- OHSU will revise the Code of Conduct policy to make displaying hateful imagery an explicit violation that is subject to discipline up to termination
- OHSU has terminated the contract with Oregon Correction Enterprises for laundry services
- Review of OHSU's Public Safety Organization has been completed
- OHSU added a paid leave day for everyone to honor Juneteenth
- OHSU has identified disparities in access with telehealth and is actively engaging with communities to improve this area of medicine.
- OHSU along with the Oregon Legislature will work to expand class sizes in clinical education programs and uplift diversity and learner pathway programs.
- Dr. Erik Brodt, assistant dean for Native American health in the SOM was recently recognized and elected to the National Academy of Medicine. Dr. Brodt directs OHSU's Northwest Native American Center of Excellence.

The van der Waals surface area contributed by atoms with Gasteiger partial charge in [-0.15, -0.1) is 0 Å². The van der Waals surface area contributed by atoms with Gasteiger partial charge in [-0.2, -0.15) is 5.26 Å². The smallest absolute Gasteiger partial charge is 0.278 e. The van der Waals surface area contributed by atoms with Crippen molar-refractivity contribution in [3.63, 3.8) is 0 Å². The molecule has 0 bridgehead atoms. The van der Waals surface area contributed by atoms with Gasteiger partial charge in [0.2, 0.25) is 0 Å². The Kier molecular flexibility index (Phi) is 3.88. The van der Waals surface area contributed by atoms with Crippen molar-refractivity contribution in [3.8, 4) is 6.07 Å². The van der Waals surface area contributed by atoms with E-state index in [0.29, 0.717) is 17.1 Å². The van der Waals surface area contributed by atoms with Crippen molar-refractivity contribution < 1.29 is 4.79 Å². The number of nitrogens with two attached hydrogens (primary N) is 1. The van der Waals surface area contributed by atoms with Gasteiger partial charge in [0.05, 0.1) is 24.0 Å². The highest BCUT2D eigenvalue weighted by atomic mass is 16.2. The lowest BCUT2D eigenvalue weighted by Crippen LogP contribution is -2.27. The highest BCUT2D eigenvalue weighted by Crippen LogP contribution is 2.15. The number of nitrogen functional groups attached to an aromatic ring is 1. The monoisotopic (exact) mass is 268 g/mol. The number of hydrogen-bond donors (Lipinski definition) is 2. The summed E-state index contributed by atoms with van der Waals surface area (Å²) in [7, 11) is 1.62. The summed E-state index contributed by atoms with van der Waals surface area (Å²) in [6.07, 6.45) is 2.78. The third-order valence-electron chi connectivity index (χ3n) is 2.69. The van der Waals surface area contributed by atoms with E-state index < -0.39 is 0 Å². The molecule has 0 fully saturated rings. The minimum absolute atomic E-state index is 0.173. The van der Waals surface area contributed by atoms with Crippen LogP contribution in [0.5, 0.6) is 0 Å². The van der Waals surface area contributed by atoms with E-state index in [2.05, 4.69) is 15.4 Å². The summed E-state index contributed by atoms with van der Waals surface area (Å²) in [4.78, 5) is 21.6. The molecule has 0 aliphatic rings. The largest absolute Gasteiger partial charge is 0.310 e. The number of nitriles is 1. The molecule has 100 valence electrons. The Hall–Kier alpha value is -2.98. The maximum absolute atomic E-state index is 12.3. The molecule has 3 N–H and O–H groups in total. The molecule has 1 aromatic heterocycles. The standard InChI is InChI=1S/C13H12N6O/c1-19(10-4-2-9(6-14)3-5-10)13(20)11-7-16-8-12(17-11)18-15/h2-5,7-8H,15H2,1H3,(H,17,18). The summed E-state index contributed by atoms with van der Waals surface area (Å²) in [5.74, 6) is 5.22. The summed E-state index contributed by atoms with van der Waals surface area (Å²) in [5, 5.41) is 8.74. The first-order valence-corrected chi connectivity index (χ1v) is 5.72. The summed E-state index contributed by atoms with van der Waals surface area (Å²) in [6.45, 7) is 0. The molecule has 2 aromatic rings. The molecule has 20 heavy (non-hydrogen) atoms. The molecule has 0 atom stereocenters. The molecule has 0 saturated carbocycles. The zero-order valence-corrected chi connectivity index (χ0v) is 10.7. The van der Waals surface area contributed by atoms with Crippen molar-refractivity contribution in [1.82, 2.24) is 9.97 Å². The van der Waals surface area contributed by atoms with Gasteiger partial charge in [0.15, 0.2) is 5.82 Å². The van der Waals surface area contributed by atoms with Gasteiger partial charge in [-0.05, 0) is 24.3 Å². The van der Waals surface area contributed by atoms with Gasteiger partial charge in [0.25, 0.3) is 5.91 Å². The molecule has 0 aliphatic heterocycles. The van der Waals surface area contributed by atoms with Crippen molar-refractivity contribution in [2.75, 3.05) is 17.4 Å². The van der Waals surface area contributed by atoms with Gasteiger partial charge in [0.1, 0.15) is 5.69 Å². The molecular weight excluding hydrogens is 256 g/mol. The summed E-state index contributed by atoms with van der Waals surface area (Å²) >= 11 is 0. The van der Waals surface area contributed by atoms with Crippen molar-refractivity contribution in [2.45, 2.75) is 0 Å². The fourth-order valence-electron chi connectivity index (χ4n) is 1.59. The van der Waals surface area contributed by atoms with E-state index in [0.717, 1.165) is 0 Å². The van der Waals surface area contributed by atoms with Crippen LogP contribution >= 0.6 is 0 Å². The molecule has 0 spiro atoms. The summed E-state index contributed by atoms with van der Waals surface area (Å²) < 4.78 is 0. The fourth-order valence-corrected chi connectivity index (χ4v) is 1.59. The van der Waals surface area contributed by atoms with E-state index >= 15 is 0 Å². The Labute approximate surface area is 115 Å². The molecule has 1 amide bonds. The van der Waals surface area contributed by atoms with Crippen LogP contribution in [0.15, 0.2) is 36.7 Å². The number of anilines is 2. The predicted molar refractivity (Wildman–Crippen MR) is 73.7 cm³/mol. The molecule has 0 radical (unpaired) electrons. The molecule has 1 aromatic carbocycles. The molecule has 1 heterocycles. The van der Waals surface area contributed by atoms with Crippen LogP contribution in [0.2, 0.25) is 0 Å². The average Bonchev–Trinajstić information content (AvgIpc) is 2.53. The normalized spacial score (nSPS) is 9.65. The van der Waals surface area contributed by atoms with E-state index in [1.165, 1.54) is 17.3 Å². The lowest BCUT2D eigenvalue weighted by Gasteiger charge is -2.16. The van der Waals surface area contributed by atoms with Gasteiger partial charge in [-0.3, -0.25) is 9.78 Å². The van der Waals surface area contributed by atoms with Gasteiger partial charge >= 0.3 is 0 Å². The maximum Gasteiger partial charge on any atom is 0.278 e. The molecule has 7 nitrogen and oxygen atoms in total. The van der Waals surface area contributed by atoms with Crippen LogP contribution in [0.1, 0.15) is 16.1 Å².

- OHSU's Vaccine Equity Committee have partnered with community organizations to provide more than 40 unique and culturally and linguistically specific clinics in the metro area to provide vaccines to many underrepresented in medicine.
- OHSU has made a clear stance on our support of transgender and gender diverse communities.
White Coats for Black Lives Matter
North by Northeast Fundraiser
Poor communication deepens health inequities, systemic racism
Unclear communication deepens health inequities and continues the systemic racism upon which American health systems have been built, according to a trio of Oregon Health & Science University staff in a viewpoint published this week in JAMA Internal Medicine.